Brazil has a vast diversity of biomes and climates, in addition to the influence of various cultures such as indigenous, African, and European. This geographical and cultural richness is reflected in the variety of typical foods that exist in the country – from A of Acarajé to X of Xerém de Galinha.
With all this diversity, many traditional Brazilian dishes make the most of local ingredients. An interesting point is that several Brazilian recipes, now considered delicacies, were created to avoid wasting ingredients or are adaptations of dishes brought by immigrants, but made with regional ingredients (which often made the dish even better than the original!).
From North to South: 15 typical dishes of Brazilian gastronomy
The classic duo “rice and beans” and products derived from cassava cover a large part of the food base in the country, but traditional Brazilian food goes much further…
Check out some examples in this list with the main typical dishes of each region of Brazil.
Wednesday and Saturday are consecrated Feijoada days for Brazilians! Its origin is still much discussed, but it is assumed that the dish is an adaptation of Portuguese Stew, since this type of recipe was quite common in Europe (like Puchero in Spain and Cassoulet in France).
The Brazilian version is made with black beans, several cuts of pork and beef, onions, and garlic, being “religiously” accompanied by rice, stir-fried collard greens, farofa (toasted cassava flour), pork rinds, orange slices, and vinaigrette.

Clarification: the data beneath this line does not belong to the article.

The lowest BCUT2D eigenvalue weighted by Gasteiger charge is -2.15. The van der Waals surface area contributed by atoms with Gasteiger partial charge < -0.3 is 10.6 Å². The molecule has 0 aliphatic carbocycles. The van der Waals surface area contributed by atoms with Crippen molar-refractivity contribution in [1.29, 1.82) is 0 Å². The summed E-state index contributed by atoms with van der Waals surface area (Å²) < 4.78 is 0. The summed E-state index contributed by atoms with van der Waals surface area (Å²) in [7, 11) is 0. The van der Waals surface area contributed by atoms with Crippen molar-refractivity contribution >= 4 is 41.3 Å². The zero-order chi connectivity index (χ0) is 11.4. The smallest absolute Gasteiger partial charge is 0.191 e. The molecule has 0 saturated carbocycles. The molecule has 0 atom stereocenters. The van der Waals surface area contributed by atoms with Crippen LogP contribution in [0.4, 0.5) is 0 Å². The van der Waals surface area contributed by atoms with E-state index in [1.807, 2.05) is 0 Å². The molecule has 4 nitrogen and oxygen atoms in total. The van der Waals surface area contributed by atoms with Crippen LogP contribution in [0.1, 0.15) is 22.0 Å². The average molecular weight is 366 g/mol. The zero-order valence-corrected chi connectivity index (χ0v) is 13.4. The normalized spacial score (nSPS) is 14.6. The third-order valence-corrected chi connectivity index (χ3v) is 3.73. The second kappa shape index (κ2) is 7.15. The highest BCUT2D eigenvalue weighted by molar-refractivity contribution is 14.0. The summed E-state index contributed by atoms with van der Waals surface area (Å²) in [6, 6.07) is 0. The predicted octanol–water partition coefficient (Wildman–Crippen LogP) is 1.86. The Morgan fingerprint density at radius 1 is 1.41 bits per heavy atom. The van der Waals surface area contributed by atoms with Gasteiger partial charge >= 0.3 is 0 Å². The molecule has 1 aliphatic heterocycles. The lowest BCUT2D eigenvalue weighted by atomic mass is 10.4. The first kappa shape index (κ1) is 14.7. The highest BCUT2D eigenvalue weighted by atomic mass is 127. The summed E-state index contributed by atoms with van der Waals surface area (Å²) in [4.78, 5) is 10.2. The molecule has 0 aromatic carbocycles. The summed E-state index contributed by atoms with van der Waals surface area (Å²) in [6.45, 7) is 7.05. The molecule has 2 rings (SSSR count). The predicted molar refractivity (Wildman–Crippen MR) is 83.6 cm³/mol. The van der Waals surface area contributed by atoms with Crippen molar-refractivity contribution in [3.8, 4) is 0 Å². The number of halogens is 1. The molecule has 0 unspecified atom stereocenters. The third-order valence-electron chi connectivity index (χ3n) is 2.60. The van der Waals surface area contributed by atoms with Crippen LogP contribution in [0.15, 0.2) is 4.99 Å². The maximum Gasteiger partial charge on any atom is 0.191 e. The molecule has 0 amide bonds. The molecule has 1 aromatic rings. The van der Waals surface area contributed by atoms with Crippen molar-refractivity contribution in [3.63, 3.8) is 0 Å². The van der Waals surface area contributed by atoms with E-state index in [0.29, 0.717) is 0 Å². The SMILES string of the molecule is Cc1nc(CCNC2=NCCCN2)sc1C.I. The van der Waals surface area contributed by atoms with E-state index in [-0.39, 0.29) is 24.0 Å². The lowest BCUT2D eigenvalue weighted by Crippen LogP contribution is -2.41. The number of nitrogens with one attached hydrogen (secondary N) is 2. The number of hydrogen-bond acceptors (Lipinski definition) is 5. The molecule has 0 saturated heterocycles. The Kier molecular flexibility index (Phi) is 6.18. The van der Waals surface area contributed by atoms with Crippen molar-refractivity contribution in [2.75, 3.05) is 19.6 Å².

The moqueca fish stew is one of the most well-known dishes in Brazil, its origin is still the subject of much dispute between Bahia and Espírito Santo states. The most common recipes use local fish and crustaceans, such as shrimp, crabs and lobster, and are traditionally made in clay pots.
Difference between Moqueca Baiana and Moqueca Capixaba
The moqueca baiana is made with bell peppers, coconut milk, and palm oil (dendê), while the moqueca capixaba, from Espírito Santo state, uses annatto oil (which gives a reddish color) rather than dendê, in addition to being less spicy.
A must-do program if you go to Salvador is to eat Acarajé. The dish has an African origin, the word Acarajé originates from the Iorubá language: Àkàrà means fireball and Je means to eat. It’s a dumpling made with black-eyed beans, fried in palm oil, and stuffed with shrimp, vatapá (a creamy paste made with dry shrimp, coconut milk, peanuts, and palm oil), caruru (okra stew that also takes shrimp), and pepper sauce. This delicacy is typically sold by the ‘Baianas of Acarajé’, dressed in traditional clothing.